their intent and purpose is fixed on their creator alone, as in the and theories related to the manifestation of the divine as glory or Kavod,
case of Elijah and Enoch, who lived on forever in body and soul, sometimes articulating complex doxologies and doxophanies. 155 Yet their
after having attained union of their souls with the Great Name. intricate theologies integrate linguistic speculations, especially extensive
This emphasis on the apotheotic is, in any event, not rare in the main speculations about divine names, in a more significant manner than prior
schools of Kabbalah. However, the theosophical-theurgical Kabbalists theories.
elaborated upon increasingly more complex theories of sefirot and eventually Last but not least: in some parts of medieval Jewish literature the
on anthropomorphic configurations, partzufim,I53 as part of a growing importance of the celestial bodies and their pneumata, the spiritual powers
process of gradual fragmentation of the vision of God in Jewish thought. that dwell within and even move them, played a crucial role. 156 In several
The Cordoverian and Lurianic complex theosophical structures testify to the cases, Kabbalists adopted a term denoting the first creature as an entity
continuation of this fragmentation process, which is particularly evident in within which everything in found, from the Muslim school of
the Lurianic theory of the divine sparks and the demonic world that appear Ismailiyyah. 157 Needless to say, only rarely did these constitute independent
in the writings. Polish Basidism went even further by proposing not only a developments that drew from different sources significantly separated from
Lurianic theory of sparks but also a more immanentist theory, as shown in each other. Most of the time, elements from one mediating chain were
greater detail in Chapter 6. adopted and modified by another. In some cases, substantial anthropo-
New types of structures developed in other speculative literatures morphic aspects are involved in such mediating chains. This is the case
written in various Jewish circles in the Middle Ages: the Neo-Platonic especially with regard to angelology, doxology and kabbalistic theosophies;
literature adopted the emanational schemes mediating between the tran- Jewish philosophers were not inclined to this mode of portraying the
scendental God and the emanated world, on the one hand, and the created supernal world, and therefore allegorized the elements stemming from the
universe, on the other. 154 This is obvious in the writings of the medieval earlier traditions that they felt were important for their systems.
thinkers R. Shlomo ibn Gabirol (Avicebrol), R. Joseph ibn Tzaddiq and R. I mentioned above the existence of multiple mediating systems in the
Abraham ibn Ezra, and later on in the Renaissance in the writings of R. history of Judaism. However, there are cases in which the process of
Yohanan Alemanno and Leone Ebreo. The Neo-Aristotelian Jewish mediation was fulfilled by merely one or two entities rather than by whole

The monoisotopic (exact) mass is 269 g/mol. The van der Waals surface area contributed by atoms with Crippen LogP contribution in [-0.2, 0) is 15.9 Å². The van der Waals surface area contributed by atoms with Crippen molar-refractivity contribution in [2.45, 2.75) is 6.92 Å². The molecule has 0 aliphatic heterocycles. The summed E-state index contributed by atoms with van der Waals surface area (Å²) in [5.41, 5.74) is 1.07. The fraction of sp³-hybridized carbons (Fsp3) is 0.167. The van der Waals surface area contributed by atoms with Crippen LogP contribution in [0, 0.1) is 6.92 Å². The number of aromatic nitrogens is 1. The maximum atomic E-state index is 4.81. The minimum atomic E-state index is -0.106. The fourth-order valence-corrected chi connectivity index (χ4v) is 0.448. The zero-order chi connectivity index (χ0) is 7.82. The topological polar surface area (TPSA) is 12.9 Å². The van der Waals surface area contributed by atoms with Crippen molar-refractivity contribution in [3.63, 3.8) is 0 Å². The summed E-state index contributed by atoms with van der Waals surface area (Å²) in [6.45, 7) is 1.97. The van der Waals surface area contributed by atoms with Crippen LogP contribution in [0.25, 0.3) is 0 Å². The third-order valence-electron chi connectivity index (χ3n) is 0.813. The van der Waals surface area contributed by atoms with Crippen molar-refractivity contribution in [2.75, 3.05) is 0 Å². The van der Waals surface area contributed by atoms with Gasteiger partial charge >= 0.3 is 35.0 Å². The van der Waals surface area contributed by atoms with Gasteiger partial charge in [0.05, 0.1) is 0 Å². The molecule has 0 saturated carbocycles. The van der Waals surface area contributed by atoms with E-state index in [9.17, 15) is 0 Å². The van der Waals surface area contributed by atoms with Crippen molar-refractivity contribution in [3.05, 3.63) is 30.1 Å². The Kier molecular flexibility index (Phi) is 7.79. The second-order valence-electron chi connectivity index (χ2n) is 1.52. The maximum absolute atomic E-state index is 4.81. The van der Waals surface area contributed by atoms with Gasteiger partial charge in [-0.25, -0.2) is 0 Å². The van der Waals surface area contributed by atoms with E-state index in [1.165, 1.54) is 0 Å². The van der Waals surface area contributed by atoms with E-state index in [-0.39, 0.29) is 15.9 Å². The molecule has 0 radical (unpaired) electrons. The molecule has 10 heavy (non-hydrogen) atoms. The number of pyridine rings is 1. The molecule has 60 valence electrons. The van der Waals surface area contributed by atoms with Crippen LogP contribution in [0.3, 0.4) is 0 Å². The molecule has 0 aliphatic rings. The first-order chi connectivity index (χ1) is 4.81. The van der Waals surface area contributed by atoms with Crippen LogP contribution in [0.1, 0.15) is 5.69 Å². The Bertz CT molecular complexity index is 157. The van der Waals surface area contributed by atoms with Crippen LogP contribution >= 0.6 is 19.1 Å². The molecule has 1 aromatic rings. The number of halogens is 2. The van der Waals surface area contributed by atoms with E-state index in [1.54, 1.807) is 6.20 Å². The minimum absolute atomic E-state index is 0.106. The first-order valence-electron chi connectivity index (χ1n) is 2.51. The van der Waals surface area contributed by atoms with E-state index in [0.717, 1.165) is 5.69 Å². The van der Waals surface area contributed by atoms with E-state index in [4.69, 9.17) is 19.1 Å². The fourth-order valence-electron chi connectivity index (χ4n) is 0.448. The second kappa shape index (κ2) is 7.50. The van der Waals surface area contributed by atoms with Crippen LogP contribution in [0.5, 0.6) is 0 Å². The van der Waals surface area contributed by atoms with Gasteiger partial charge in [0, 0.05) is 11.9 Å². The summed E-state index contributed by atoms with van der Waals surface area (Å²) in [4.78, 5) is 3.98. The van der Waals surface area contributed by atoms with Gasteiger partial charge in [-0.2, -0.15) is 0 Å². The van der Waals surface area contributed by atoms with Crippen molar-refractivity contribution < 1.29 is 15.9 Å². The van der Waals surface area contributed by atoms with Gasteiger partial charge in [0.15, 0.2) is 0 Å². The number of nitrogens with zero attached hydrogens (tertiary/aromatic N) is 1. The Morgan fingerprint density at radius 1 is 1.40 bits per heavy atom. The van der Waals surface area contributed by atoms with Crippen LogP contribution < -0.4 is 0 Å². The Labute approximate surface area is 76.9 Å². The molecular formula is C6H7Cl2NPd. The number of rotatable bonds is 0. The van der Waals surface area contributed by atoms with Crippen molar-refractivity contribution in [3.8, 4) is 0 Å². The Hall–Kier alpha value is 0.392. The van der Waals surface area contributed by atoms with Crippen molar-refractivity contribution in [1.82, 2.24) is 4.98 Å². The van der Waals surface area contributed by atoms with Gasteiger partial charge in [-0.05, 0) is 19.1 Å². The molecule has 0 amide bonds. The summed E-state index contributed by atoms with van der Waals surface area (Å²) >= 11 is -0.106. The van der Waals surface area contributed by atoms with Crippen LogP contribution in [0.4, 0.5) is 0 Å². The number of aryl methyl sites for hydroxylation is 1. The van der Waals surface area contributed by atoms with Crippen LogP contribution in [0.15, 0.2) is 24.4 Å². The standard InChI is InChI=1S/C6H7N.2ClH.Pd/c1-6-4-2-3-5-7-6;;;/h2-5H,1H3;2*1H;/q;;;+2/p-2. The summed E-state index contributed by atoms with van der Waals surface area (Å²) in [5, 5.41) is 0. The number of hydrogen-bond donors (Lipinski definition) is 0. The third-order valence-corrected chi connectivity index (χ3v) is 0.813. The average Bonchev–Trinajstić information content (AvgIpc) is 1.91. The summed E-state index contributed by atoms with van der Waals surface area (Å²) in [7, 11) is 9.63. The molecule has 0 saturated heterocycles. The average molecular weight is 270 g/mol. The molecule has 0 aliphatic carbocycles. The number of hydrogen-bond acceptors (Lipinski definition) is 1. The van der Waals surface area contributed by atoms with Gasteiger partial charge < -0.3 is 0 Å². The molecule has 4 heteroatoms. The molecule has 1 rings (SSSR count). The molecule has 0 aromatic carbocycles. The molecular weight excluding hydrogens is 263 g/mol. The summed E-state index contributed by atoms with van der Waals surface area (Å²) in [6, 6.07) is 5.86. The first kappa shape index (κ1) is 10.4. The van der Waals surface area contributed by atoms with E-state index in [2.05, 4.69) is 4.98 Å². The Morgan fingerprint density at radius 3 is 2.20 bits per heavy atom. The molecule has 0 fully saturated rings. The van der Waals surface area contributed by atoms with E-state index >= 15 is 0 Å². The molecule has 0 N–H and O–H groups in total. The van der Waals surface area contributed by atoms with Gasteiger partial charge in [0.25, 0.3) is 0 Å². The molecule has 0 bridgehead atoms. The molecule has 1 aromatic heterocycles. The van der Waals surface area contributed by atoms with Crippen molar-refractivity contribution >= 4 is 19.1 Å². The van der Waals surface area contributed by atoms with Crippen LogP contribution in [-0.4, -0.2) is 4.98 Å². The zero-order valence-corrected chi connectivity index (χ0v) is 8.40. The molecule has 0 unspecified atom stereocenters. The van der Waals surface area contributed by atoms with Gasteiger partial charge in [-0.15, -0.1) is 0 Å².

philosophers, with Maimonides as the leading star; adopted a hierarchy of systems. Such is the case, for example, when Glory appears as an entity that
separate intellects that reflect the interpretations offered to the Starigite by is independent of the Holy Name - Seat of Glory, Shekhinah - or a
Muslim thinkers like Al-Farabi, Avicenna, ibn Tufail, or Averroes. Those projection of the collective representative of the people of Israel on high - a
Muslim thinkers, together with innumerable others, are part of another concept designated by the syntagm Knesset Israel. The latter concepts will
major process of transition of Greek and Hellenistic themes and systems, preoccupy us more in Chapter 4. Only rarely in Jewish literatures is a
which reached Judaism in a more articulated manner, and contributed hypostatic status attributed to the supernal Son, either as Son of Man or Son
substantially to much of the Jewish speculative thought in the Middle Ages. of God. There can be little doubt however that early Jewish theologoumena
This translatio scientiae contributed more to the attenuation of the mythical related to such a son existed, as the books dealing with Enoch - in particular
elements related to the concepts of son, as we shall see in Chapter 3 In a the Ethiopian one - and Philo's views adduced above concerning the Logos
sense, the encounter between material stemming from the first centuries of as Son or firstborn convincingly demonstrate, and likewise there can be little
the Common Era and reaching Jews in Europe, and the material translated doubt that they informed the main developments in a great variety of the
into Arabic since the eighth century, is reminiscent of the cultural situation of nascent Christologies. 158 In the course of time, due to the ascent in
50 Ben: Sons hip and Jewish Mysticism
Introduction 51

Christianity of both the centrality and cruciality of sonship understood in

out to be as deleterious as the opposite propensity, which is to reifY the
diverse forms of incarnation, it seems that Jewish authors belonging to
differences between them.
rabbinic circles attenuated and in some cases even obliterated the role of sons
as cosmic mediators. Nevertheless, some of these earlier traditions apparently